Anne F. Sutton
The Ricardian, Vol.16 (2006)
Medieval London was the centre of the English silkwomens’ trade. Young girls came from all over England to be ‘maydens in Chepeside and Soper Lane that be prentees … prentees which mercer wifes have’.1 The Mercery stretched east along Cheapside from St Mary le Bow to opposite the frontage of the present Mercers’ Hall and back as far as the east-west line of St Pancras Lane; it included and was divided by Soper Lane (Shopkeepers’ Lane) now under Queen Street. It was a mass of small shops, selling stations and covered markets called selds, of which one of the best known was the Crown, owned by the Mercers’ Company from 1411. There a mercer maiden might sit sewing in a window and inspire a poet soon after the accession of Edward IV:
Erly in a sommeristide y sawe in london, as y wente, A gentilwoman of chepe-side workinge on a vestiment. She sette xij letters on a Rowe, And saide, if that y myght it understond, Thorough the grace of god, ye scule it knowe, This lettres xij schall save mery Englond . . .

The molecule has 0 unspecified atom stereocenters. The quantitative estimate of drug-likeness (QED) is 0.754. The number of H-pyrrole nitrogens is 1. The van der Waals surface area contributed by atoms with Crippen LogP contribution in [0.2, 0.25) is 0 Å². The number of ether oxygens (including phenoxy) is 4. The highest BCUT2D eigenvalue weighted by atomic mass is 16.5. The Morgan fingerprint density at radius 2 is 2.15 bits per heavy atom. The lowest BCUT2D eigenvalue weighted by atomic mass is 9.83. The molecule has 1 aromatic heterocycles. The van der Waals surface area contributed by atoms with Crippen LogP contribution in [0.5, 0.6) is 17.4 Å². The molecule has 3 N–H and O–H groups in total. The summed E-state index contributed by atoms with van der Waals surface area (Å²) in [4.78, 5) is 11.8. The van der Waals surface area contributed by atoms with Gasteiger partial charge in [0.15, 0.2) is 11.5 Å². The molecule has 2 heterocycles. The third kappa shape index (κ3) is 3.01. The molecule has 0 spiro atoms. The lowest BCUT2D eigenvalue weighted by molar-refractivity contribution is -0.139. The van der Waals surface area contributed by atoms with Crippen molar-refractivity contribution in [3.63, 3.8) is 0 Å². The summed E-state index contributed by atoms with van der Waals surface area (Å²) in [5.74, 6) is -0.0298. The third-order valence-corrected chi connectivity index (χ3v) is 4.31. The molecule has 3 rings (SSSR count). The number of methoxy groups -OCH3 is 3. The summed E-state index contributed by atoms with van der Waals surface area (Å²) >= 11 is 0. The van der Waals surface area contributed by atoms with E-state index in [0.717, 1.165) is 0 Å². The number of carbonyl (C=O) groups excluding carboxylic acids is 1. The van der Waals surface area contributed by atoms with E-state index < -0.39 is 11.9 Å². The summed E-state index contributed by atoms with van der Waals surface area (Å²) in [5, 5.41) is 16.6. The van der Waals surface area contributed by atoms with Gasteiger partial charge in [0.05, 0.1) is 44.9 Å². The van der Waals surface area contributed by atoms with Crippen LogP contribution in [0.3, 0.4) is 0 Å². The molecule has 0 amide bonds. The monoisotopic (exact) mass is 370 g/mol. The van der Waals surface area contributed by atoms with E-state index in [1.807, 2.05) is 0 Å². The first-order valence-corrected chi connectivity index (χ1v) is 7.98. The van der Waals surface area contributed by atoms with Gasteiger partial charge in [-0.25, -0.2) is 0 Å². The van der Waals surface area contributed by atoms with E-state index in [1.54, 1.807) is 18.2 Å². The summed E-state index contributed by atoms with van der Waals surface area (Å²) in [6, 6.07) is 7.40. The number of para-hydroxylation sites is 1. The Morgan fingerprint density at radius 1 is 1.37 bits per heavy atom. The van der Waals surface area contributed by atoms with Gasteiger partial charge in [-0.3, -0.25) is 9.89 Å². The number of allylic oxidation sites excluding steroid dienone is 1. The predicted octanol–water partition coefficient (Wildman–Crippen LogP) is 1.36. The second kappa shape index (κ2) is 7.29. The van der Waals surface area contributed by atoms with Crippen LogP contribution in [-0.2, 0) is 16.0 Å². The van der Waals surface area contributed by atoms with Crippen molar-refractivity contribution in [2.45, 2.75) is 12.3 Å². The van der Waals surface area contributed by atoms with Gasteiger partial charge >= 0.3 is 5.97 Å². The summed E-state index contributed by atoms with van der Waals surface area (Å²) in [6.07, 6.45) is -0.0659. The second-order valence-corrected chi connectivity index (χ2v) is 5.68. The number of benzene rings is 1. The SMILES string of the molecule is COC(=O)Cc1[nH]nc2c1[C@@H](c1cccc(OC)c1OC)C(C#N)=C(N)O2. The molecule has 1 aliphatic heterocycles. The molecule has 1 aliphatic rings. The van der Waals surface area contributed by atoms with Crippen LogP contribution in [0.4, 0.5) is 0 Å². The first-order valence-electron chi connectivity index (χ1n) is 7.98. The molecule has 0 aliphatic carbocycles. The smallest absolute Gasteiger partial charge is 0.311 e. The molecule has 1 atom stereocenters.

The twelve letters included three Rs for the three Richards who had saved England: Richard of York, Richard of Salisbury and Richard of Warwick, and another ‘R for the Rose that is frische and wol nat fade’. This was one of several poems celebrating the Yorkist victory that circulated in London in the 1460s. A silkwoman made items of silk, from braids, laces, ribbons to buttons, fastenings and tassels, and every thing which is still covered by the French term passementerie. She also dealt in certain types of haberdashery (once also mercery and still so called in French: mercerie) and in such items as veils of silk and linen, kerchiefs, gloves, and linen and silk coifs for the head.